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Formula One
Back to basics for Vettel in Belgium
In an incident-marred qualifying session, Sebastian Vettel claims a late pole in front of the battered car of Hamilton.
Last Modified: 27 Aug 2011 14:03
Pastor Maldonado added some drama to a wet and action-packed qualifying session at Spa [GALLO/GETTY] 

Formula One returned with a bang after its mid-season break with an eventful qualifying session on Saturday for the Belgium Grand Prix.  

Michael Schumacher's celebration of 20 years in the F1 game came to a premature end after he span out on his first lap of qualification. The German champion was lucky to escape injury after a wheel fell off during the incident.

Williams's Pastor Maldonado reminded fans of the sometimes darker side of racing as he appeared to drive into the McLaren of Lewis Hamilton after the second qualifiying round.

However, Sebastian Vettel managed to avoid incident to claim another pole position. The runaway leader proved his doubters wrong once more by driving a great last lap to seal his ninth pole of the season. Some critics had suggested Vettel would find it hard to keep ahead of the pack over the last eight races.     

Vettel held off Hamilton's McLaren in difficult weather conditions with his Red Bull teammate Mark Webber, celebrating his 35th birthday and a new one-year contract with Red Bull, securing third place.

Jenson Button's hopes of following up his win at the Hungarian Grand Prix took a blow as he failed to make the third and final qualifying session, and the British driver will start back in 13th on the grid.

Felipe Massa rescued a poor session for Ferrari by taking fourth place on the grid, but two-time former F1 champion Fernando Alonso starts from eighth spot - although it could have been even worse for the Spaniard.

With the clock ticking down in the second qualifying session, Alonso was lagging in 11th place, but finally managed to get a clear run and then set the best time.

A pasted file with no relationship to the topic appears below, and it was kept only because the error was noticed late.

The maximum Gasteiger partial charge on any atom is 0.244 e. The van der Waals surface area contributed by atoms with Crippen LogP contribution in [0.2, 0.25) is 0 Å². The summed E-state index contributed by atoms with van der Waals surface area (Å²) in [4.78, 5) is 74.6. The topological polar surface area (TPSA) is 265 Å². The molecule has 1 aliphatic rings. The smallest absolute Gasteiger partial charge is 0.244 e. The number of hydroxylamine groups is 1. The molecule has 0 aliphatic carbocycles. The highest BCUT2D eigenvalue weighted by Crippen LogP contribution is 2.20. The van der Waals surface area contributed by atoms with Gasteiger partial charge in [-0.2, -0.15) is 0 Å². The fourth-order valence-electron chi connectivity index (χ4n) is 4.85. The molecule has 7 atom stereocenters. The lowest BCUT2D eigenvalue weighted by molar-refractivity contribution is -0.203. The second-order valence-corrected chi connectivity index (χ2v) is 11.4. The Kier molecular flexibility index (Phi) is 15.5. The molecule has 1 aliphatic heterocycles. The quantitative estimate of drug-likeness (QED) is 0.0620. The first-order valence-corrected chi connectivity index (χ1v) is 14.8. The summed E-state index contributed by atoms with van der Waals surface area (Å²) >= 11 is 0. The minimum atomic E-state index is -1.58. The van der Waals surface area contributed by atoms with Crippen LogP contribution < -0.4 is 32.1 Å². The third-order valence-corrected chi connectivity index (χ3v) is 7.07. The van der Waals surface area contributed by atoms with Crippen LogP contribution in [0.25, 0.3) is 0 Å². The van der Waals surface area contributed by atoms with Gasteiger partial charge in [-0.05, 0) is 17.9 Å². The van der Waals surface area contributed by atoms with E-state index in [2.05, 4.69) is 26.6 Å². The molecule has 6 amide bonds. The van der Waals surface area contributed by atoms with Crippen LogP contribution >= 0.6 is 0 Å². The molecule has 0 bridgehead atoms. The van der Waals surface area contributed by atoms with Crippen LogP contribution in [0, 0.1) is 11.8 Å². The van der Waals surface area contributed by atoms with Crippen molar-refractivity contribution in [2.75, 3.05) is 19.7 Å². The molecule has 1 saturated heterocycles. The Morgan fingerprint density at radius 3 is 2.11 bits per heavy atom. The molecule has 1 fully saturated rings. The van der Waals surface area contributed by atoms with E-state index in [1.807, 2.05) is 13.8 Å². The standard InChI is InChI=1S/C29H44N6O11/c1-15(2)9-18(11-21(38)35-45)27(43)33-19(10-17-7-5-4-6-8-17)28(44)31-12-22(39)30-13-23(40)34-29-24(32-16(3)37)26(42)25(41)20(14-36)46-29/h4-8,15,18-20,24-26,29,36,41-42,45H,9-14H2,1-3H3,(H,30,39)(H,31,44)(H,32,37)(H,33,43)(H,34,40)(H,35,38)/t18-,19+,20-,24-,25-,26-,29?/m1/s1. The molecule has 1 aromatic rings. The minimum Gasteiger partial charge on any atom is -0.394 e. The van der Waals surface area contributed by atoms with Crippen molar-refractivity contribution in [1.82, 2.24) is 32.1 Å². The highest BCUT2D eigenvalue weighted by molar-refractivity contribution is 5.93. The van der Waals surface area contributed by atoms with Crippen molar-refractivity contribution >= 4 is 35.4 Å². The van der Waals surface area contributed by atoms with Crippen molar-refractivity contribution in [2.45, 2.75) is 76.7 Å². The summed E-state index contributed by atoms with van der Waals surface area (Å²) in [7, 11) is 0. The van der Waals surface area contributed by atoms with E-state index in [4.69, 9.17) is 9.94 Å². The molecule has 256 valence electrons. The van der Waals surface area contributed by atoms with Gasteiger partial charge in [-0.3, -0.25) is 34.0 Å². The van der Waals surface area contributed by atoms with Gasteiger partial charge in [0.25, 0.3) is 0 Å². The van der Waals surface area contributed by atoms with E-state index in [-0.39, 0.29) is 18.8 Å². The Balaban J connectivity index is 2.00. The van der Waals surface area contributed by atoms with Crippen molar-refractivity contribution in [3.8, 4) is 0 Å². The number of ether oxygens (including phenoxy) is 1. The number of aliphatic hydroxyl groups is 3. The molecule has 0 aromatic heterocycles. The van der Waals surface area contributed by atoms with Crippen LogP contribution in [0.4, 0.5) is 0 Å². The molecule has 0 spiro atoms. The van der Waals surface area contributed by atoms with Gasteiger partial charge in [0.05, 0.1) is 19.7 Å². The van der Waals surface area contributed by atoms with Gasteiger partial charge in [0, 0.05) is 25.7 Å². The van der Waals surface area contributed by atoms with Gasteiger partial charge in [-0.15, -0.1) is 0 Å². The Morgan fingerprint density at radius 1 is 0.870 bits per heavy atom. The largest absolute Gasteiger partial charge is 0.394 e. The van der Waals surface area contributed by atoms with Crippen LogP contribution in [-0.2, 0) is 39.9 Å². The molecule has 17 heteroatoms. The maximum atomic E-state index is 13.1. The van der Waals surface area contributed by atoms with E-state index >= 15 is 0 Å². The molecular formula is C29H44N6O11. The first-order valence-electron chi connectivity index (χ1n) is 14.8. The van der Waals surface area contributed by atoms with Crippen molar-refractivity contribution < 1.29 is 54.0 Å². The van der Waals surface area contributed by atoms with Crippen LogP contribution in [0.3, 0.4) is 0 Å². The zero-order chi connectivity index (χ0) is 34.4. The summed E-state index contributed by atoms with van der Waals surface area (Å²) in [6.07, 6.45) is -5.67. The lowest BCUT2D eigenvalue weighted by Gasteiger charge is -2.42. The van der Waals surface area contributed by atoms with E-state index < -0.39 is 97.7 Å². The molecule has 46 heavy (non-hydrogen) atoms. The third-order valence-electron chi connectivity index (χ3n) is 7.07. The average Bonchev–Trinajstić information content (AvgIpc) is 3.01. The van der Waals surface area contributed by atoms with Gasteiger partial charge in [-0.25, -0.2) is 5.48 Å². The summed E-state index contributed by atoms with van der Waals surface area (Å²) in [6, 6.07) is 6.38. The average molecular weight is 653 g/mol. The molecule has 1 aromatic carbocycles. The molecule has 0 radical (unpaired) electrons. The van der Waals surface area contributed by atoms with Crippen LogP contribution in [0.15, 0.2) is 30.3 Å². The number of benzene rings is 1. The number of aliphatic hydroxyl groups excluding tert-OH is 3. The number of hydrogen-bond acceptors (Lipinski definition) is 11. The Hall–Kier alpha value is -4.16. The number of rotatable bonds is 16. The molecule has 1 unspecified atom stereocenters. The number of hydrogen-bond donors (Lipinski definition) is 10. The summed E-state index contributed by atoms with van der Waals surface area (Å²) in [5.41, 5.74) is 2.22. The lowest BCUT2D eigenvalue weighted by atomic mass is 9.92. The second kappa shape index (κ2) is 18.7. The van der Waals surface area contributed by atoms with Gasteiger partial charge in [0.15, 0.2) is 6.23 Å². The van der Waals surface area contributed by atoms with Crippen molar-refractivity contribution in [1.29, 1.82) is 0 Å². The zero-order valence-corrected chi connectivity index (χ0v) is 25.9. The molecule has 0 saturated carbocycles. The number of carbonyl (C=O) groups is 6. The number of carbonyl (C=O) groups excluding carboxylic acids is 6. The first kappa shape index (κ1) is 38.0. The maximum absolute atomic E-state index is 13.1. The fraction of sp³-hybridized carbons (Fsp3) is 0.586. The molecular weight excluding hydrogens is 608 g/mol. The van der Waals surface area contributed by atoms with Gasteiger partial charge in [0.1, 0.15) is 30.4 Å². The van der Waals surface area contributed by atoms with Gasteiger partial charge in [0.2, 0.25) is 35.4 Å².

Road rage?

McLaren also had an eventful Q2, with Hamilton colliding with rookie Pastor Maldonado's Williams as he approached the line. The repairs were only minor and did not seem to impede Hamilton in Q3.

Massa survived a scare early in Q3 when he took a corner too wide and skidded over the grass.

After heavy morning rain, the track had dried somewhat for the start of the first qualifying session, although dark clouds stretched across the 7-kilometer circuit.

Barely a minute into qualifying, Schumacher's Mercedes slid across the track backward and hit the crash barriers, sending the car's back rear wheel tumbling down the track.

"I do not know what happened," Schumacher said over the team radio.

    Webber celebrated birthday and a new contract with an Australia cake topped with kangeroos [GETTY] 

"Something unexpected happened."

When Schumacher made his F1 race debut in 1991, he had to retire on the first lap because of a clutch failure.

Webber continued to set a fast pace early into qualifying, before Button showed his skill in the wet and demanding conditions to post the fastest time toward the end of Q1, giving no indication of the troubles he would later face.

Drivers tried to make the most of the dry parts on the track as they feared more rainfall.

British driver Paul di Resta, who had crashed in Friday's first practice session, span his Force India car and although he was able to regain control, he did not make Q2.

Adrian Sutil joined Schumacher in the paddock early into Q2 when his Force India span and ploughed nose-first into the crash barriers just after the notorious Eau Rouge turn, prompting a red flag and a brief delay as debris was cleared away.

With both Schumacher and Button racing from further back than usual, the Belgium GP promises to be as eventul as qualifying, especially if there is more rain at the circuit known for its wet and wild past.

Source:
Agencies
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